The National Debt May 16 2016

I recently came across what may be the most comprehensive debt clock on the planet.  It has not only the U.S. national debt clock, but a world debt clock, and even individual state debt clocks.  Check out

The numbers are fascinating and are being updated continuously.  However, debt clocks can be very discouraging, because they just serve as reminders of how seriously in arrears we are as a country, as states, and even as individuals, on average.  For example:

  •  The U.S. national debt (what the U.S. government owes) stands at about $19,263,000,000,000 (it’s easier to say $19 trillion, but including all the zeros has more of an impact).
  •  As near as I can tell from the clock (the numbers are changing too fast), the debt is increasing by about $20,000 per second.
  •  The national debt per person is closing in on $60,000, or $240,000 for a family of four.
  •  Total credit card debt in the U.S. is now almost $1 trillion, increasing by about $5000 per second.
  •  Scarier yet is that the U.S. now has $102 trillion in unfunded liabilities, which will show up as additional national debt whenever that spending occurs, where not matched by revenues.

These numbers are so staggering, that our eyes glaze over and we just go on to things that are more pleasant to hear.  Politicians know they should deal with it, and a few of them try to, but dealing with it is hard and requires them to do and say things that their constituents don’t want to hear.

I had a boss who used to say “You can’t wish your problems into a cornfield.  You have to deal with them.”  As a country, we are probably wishing our national debt into a cornfield, if not the ocean.  The word “intractable” comes to mind.  But this blog is about biblical principles, not politics, so what’s the point?

The Bible talks about debt, including monetary debt.  In fact, Jesus used the idea of monetary debt to make a powerful point about forgiveness.  In Matthew 18:21-35 he describes a slave who owed his master 10,000 talents.  According to some estimates, a talent was equivalent to about 20 years of wages; it was a lot of money.  This would translate to about $6 billion today for a typical worker, obviously far more than a person could be expected to pay.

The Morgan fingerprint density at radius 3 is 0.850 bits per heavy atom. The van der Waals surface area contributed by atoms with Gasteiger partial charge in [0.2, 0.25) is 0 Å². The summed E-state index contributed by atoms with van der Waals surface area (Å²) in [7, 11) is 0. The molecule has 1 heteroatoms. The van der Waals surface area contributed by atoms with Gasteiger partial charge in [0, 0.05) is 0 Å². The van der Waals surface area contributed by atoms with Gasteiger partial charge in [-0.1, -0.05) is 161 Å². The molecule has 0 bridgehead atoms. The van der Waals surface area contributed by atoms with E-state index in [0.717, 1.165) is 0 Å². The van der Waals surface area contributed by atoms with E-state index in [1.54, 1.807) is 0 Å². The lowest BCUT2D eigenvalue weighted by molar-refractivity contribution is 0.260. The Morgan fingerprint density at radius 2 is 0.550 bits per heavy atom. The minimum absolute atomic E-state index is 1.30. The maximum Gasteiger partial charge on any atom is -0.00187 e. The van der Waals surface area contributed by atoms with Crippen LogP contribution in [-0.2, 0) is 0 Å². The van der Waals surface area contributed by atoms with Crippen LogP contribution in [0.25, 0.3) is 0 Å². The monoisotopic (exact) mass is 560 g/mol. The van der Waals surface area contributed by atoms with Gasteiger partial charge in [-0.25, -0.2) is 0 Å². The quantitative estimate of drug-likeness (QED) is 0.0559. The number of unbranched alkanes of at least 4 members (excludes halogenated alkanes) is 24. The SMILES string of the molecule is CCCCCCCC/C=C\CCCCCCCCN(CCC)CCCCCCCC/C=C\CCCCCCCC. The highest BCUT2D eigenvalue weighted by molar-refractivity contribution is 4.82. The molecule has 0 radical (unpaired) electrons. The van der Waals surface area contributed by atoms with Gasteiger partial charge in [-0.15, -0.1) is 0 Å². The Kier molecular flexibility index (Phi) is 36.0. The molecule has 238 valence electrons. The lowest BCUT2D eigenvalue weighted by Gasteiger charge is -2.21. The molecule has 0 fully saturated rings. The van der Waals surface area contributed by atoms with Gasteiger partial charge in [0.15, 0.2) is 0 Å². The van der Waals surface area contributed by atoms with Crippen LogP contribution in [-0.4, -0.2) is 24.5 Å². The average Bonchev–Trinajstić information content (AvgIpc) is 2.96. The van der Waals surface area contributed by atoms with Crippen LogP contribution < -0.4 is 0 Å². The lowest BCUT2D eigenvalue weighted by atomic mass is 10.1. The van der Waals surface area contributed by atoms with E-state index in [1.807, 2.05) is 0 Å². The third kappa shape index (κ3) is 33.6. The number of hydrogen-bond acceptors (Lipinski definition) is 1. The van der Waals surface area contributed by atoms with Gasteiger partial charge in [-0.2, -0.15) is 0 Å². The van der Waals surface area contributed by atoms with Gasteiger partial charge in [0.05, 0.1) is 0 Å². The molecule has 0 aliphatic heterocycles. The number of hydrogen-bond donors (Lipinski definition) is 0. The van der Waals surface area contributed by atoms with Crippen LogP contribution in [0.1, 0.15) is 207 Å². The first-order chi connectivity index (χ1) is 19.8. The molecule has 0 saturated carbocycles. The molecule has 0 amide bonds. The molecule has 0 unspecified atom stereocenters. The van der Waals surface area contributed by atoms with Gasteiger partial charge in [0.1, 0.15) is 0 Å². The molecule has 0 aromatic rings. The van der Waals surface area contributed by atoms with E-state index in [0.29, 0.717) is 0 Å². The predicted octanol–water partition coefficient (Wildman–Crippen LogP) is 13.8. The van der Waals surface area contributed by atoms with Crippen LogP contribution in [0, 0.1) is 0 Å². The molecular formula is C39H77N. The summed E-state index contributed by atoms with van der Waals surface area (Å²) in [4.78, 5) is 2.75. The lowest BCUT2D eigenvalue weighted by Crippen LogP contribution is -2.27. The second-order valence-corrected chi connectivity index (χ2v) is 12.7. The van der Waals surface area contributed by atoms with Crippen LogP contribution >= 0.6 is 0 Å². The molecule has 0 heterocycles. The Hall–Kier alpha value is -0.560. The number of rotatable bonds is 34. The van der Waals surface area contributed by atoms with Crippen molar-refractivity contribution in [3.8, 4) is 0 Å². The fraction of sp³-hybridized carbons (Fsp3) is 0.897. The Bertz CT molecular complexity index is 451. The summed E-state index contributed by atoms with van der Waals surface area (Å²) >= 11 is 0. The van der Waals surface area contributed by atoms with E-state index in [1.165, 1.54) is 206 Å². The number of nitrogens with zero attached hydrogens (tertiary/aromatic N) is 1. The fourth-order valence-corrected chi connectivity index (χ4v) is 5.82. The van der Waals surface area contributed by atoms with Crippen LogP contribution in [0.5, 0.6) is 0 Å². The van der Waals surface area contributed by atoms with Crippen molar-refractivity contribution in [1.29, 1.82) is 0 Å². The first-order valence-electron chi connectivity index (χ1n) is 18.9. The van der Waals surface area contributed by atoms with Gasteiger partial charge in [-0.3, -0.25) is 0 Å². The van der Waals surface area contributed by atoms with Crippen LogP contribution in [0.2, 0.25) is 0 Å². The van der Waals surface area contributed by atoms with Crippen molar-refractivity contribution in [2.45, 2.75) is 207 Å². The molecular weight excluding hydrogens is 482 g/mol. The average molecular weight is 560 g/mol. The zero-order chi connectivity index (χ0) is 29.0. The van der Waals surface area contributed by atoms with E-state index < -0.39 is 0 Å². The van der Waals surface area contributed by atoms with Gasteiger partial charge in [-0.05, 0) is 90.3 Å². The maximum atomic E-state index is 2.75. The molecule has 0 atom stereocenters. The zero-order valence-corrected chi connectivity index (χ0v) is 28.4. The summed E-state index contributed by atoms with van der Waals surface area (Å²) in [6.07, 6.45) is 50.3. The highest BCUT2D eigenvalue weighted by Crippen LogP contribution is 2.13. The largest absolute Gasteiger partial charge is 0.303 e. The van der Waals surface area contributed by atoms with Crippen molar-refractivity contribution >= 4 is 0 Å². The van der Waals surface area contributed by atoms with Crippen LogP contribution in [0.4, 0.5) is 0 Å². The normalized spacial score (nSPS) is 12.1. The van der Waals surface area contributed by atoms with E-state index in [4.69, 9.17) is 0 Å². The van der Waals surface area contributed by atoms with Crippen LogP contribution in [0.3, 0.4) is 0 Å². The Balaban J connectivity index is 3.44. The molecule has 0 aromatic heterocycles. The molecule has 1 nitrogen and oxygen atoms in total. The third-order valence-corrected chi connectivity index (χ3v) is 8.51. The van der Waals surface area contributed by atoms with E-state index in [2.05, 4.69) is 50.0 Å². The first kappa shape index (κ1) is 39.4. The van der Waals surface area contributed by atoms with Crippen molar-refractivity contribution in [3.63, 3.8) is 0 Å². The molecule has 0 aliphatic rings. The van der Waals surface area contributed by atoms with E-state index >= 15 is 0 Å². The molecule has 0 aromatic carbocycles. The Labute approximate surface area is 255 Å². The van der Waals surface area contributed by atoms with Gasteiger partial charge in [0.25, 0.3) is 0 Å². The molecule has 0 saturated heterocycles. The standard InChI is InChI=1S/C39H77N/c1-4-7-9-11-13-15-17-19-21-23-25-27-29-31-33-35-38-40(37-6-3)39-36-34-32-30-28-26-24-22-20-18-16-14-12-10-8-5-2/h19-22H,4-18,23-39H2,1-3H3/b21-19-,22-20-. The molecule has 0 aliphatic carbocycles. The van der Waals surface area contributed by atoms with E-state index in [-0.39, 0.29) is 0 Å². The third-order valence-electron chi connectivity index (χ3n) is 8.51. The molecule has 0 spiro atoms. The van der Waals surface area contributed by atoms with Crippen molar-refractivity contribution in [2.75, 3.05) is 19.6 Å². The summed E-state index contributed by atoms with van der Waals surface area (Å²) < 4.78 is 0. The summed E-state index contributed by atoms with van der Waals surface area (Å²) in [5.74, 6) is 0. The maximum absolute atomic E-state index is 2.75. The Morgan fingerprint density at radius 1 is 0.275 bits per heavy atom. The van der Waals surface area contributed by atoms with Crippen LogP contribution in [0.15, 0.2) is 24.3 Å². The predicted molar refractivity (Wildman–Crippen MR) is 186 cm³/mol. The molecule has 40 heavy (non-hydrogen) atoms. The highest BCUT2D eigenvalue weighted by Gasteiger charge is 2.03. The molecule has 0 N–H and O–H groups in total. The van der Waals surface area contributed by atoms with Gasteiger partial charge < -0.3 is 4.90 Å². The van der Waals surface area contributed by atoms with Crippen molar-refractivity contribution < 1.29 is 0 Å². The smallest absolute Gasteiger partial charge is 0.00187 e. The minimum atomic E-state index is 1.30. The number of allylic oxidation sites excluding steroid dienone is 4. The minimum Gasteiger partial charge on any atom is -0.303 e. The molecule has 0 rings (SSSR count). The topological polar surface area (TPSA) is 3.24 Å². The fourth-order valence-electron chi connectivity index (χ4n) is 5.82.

After begging to be relieved of the debt, the slave was forgiven by the master, but he then turned around and ruthlessly demanded one of his fellow slaves pay him back for a debt that was dramatically smaller (only 100 days of wages).  Jesus’ point was that it makes no sense to withhold forgiveness of our brother in light of the massive forgiveness we have received from God.  

The Apostle Paul also wrote about debt in Colossians 2:13-14:

“When you were dead in your transgressions and the uncircumcision of your flesh, He made you alive together with Him, having forgiven us all our transgressions, having canceled out the certificate of debt consisting of decrees against us, which was hostile to us, and He has taken it out of the way, having nailed it to the cross.”  

Having nailed the certificate of debt to the cross is a graphic picture of the forgiveness of our sins, which were in some ways more massive than the national debt, because they had to do with eternity.  Unlike the unforgiving slave, however, we should be overflowing with gratitude for what God did and also be ready to forgive others.

So every time you’re tempted not to forgive, think of the national debt clock. Our sin was an intractable problem – for us, but not for God.  The unforgiving slave was not exactly the example of selflessness.  But God’s “debt relief program” should be a motivation for us to exhibit a lifestyle of forgiveness, patience, love, and compassion toward others.  Although we may hope that our leaders buckle down and deal with the national debt, my guess is that by the time all of us pass from this earth, the national debt will be even larger than it is today.  But praise the Lord that our personal certificate of debt, which was itself massive, has been zeroed out, having been nailed to the cross!  

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Steve Smith